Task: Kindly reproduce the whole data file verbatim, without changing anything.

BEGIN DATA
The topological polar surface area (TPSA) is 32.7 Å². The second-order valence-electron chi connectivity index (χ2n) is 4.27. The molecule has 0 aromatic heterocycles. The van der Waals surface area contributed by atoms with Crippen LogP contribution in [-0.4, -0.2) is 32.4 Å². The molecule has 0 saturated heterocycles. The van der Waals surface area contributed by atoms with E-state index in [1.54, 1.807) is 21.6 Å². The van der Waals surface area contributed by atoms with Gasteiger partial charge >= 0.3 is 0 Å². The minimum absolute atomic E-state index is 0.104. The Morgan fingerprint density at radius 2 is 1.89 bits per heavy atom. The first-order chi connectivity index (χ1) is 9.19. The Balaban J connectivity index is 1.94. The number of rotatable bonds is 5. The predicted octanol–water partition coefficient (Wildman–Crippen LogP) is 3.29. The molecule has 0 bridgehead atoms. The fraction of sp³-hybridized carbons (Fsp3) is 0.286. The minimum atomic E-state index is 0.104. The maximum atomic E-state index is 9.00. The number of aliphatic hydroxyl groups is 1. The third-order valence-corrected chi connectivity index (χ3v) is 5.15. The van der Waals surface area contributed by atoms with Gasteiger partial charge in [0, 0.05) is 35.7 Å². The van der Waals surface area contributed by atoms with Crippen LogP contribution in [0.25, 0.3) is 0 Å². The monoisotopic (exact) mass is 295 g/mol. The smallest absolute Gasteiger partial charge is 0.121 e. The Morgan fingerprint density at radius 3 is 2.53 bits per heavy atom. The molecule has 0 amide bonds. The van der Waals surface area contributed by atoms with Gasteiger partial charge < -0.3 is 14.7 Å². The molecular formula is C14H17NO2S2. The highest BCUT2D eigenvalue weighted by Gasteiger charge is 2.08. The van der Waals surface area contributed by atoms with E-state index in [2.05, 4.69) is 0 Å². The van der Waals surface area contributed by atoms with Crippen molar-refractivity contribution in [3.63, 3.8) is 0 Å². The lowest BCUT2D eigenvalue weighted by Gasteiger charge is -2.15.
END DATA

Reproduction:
The topological polar surface area (TPSA) is 32.7 Å². The second-order valence-electron chi connectivity index (χ2n) is 4.27. The molecule has 0 aromatic heterocycles. The van der Waals surface area contributed by atoms with Crippen LogP contribution in [-0.4, -0.2) is 32.4 Å². The molecule has 0 saturated heterocycles. The van der Waals surface area contributed by atoms with E-state index in [1.54, 1.807) is 21.6 Å². The van der Waals surface area contributed by atoms with Gasteiger partial charge >= 0.3 is 0 Å². The minimum absolute atomic E-state index is 0.104. The Morgan fingerprint density at radius 2 is 1.89 bits per heavy atom. The first-order chi connectivity index (χ1) is 9.19. The Balaban J connectivity index is 1.94. The number of rotatable bonds is 5. The predicted octanol–water partition coefficient (Wildman–Crippen LogP) is 3.29. The molecule has 0 bridgehead atoms. The fraction of sp³-hybridized carbons (Fsp3) is 0.286. The minimum atomic E-state index is 0.104. The maximum atomic E-state index is 9.00. The number of aliphatic hydroxyl groups is 1. The third-order valence-corrected chi connectivity index (χ3v) is 5.15. The van der Waals surface area contributed by atoms with Gasteiger partial charge in [0, 0.05) is 35.7 Å². The van der Waals surface area contributed by atoms with Crippen LogP contribution in [0.25, 0.3) is 0 Å². The monoisotopic (exact) mass is 295 g/mol. The smallest absolute Gasteiger partial charge is 0.121 e. The Morgan fingerprint density at radius 3 is 2.53 bits per heavy atom. The molecule has 0 amide bonds. The van der Waals surface area contributed by atoms with Gasteiger partial charge < -0.3 is 14.7 Å². The molecular formula is C14H17NO2S2. The highest BCUT2D eigenvalue weighted by Gasteiger charge is 2.08. The van der Waals surface area contributed by atoms with E-state index in [2.05, 4.69) is 0 Å². The van der Waals surface area contributed by atoms with Crippen molar-refractivity contribution in [3.63, 3.8) is 0 Å². The lowest BCUT2D eigenvalue weighted by Gasteiger charge is -2.15.